Hurwitz's theorem (number theory)
In number theory, Hurwitz's theorem, named after Adolf Hurwitz, gives a bound on a Diophantine approximation. The theorem states that for every irrational number ξ there are infinitely many relatively prime integers m, n such that
The hypothesis that ξ is irrational cannot be omitted. Moreover the constant is the best possible; if we replace by any number and we let (the golden ratio) then there exist only finitely many relatively prime integers m, n such that the formula above holds.
The theorem is equivalent to the claim that the Markov constant of every number is larger than .
- Hurwitz, A. (1891). "Ueber die angenäherte Darstellung der Irrationalzahlen durch rationale Brüche (On the approximate representation of irrational numbers by rational fractions)". Mathematische Annalen (in German). 39 (2): 279–284. doi:10.1007/BF01206656. JFM 23.0222.02.(note: a PDF version of the paper is available from the given weblink for the volume 39 of the journal, provided by Göttinger Digitalisierungszentrum)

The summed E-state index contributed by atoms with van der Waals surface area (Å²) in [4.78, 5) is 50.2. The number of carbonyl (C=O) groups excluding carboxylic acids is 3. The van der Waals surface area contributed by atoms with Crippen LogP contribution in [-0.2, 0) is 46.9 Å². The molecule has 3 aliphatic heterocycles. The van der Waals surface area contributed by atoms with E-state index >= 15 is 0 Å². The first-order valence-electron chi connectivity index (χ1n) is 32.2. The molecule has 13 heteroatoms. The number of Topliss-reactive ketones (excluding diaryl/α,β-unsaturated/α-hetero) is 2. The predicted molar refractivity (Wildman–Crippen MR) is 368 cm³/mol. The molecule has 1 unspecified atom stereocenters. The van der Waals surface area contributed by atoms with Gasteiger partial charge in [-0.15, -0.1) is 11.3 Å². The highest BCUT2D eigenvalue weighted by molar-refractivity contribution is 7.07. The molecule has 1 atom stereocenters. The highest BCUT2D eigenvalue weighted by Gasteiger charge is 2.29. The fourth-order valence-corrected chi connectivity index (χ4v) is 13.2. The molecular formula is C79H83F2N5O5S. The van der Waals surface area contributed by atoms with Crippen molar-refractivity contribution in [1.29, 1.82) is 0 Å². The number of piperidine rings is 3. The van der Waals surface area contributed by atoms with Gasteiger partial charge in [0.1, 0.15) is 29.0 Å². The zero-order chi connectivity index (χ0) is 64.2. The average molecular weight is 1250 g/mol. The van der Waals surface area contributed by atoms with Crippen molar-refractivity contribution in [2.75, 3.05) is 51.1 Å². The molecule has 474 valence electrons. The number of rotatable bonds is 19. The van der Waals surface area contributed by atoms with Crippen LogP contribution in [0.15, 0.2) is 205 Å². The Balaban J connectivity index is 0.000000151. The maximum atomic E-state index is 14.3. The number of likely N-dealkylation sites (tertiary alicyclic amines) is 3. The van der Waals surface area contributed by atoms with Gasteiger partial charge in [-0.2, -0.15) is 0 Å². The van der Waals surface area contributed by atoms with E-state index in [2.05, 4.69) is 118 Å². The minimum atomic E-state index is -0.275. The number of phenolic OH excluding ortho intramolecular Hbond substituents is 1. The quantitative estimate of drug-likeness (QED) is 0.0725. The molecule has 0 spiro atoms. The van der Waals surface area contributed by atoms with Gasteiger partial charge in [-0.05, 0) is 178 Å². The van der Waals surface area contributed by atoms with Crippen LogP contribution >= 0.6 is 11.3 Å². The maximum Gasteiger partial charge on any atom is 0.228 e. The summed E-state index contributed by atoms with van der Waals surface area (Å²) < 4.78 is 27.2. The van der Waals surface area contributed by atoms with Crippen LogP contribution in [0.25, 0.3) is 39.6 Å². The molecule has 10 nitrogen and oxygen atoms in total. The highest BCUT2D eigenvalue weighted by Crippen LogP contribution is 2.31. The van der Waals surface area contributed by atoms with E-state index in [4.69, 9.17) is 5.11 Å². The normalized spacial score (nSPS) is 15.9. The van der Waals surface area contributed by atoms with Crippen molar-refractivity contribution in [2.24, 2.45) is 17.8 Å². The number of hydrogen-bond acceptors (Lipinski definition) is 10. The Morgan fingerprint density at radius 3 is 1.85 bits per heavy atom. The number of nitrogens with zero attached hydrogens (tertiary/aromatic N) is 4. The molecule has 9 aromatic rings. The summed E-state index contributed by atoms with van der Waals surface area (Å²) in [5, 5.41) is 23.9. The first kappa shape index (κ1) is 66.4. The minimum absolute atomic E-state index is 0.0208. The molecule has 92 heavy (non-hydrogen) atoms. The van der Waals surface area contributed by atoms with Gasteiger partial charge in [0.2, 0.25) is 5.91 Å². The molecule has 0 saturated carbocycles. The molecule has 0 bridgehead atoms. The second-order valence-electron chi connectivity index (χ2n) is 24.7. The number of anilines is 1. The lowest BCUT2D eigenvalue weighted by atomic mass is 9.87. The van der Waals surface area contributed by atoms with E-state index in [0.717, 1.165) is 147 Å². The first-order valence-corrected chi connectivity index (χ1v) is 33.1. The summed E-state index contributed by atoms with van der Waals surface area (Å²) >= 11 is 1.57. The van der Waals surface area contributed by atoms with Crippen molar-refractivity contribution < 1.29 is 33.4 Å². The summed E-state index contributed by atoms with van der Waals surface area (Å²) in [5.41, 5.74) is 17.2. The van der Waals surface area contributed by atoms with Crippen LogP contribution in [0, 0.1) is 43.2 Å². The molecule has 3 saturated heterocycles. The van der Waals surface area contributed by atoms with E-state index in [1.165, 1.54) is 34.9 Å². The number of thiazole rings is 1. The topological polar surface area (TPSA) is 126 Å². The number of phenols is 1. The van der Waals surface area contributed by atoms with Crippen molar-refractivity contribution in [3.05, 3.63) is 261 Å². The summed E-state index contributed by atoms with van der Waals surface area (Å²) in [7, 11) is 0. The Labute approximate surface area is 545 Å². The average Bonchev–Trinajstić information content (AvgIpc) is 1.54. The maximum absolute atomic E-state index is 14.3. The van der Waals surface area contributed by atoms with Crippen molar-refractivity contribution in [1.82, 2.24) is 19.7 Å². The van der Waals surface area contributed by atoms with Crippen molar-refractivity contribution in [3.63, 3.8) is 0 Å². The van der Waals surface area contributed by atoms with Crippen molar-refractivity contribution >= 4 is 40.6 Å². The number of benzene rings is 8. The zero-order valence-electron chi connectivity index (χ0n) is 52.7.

- G. H. Hardy, Edward M. Wright, Roger Heath-Brown, Joseph Silverman, Andrew Wiles (2008). "Theorem 193". An introduction to the Theory of Numbers (6th ed.). Oxford science publications. p. 209. ISBN 0-19-921986-9.CS1 maint: multiple names: authors list (link)
- LeVeque, William Judson (1956). "Topics in number theory". Addison-Wesley Publishing Co., Inc., Reading, Mass. MR 0080682. Cite journal requires
- Ivan Niven (2013). Diophantine Approximations. Courier Corporation. ISBN 0486462676.